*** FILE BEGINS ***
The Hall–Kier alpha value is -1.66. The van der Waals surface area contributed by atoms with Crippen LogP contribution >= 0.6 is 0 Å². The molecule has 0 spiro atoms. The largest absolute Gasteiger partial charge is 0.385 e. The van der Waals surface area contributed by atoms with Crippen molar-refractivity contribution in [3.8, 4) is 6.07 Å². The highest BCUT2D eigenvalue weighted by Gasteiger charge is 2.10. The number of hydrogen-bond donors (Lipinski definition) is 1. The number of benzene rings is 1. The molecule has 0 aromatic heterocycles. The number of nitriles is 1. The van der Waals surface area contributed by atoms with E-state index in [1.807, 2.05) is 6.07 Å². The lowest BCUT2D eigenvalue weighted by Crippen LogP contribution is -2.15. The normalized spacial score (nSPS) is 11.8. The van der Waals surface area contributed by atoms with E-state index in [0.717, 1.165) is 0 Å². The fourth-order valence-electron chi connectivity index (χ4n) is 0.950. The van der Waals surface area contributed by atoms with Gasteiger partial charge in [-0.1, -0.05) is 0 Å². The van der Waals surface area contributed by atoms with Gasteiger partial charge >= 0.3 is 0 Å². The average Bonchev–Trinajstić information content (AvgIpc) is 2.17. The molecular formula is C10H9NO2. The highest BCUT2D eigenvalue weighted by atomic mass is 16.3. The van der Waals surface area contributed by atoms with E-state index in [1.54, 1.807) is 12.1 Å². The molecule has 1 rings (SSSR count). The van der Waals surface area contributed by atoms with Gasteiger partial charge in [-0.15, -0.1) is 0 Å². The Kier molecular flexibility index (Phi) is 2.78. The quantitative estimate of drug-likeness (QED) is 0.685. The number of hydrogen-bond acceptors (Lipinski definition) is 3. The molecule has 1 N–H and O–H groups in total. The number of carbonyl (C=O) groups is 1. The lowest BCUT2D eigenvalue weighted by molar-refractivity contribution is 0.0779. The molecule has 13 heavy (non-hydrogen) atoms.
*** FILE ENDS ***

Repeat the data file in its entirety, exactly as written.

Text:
The Hall–Kier alpha value is -1.66. The van der Waals surface area contributed by atoms with Crippen LogP contribution >= 0.6 is 0 Å². The molecule has 0 spiro atoms. The largest absolute Gasteiger partial charge is 0.385 e. The van der Waals surface area contributed by atoms with Crippen molar-refractivity contribution in [3.8, 4) is 6.07 Å². The highest BCUT2D eigenvalue weighted by Gasteiger charge is 2.10. The number of hydrogen-bond donors (Lipinski definition) is 1. The number of benzene rings is 1. The molecule has 0 aromatic heterocycles. The number of nitriles is 1. The van der Waals surface area contributed by atoms with E-state index in [1.807, 2.05) is 6.07 Å². The lowest BCUT2D eigenvalue weighted by Crippen LogP contribution is -2.15. The normalized spacial score (nSPS) is 11.8. The van der Waals surface area contributed by atoms with E-state index in [0.717, 1.165) is 0 Å². The fourth-order valence-electron chi connectivity index (χ4n) is 0.950. The van der Waals surface area contributed by atoms with Gasteiger partial charge in [-0.1, -0.05) is 0 Å². The van der Waals surface area contributed by atoms with Gasteiger partial charge >= 0.3 is 0 Å². The average Bonchev–Trinajstić information content (AvgIpc) is 2.17. The molecular formula is C10H9NO2. The highest BCUT2D eigenvalue weighted by atomic mass is 16.3. The van der Waals surface area contributed by atoms with E-state index in [1.54, 1.807) is 12.1 Å². The molecule has 1 rings (SSSR count). The van der Waals surface area contributed by atoms with Gasteiger partial charge in [-0.15, -0.1) is 0 Å². The Kier molecular flexibility index (Phi) is 2.78. The quantitative estimate of drug-likeness (QED) is 0.685. The number of hydrogen-bond acceptors (Lipinski definition) is 3. The molecule has 1 N–H and O–H groups in total. The number of carbonyl (C=O) groups is 1. The lowest BCUT2D eigenvalue weighted by molar-refractivity contribution is 0.0779. The molecule has 13 heavy (non-hydrogen) atoms.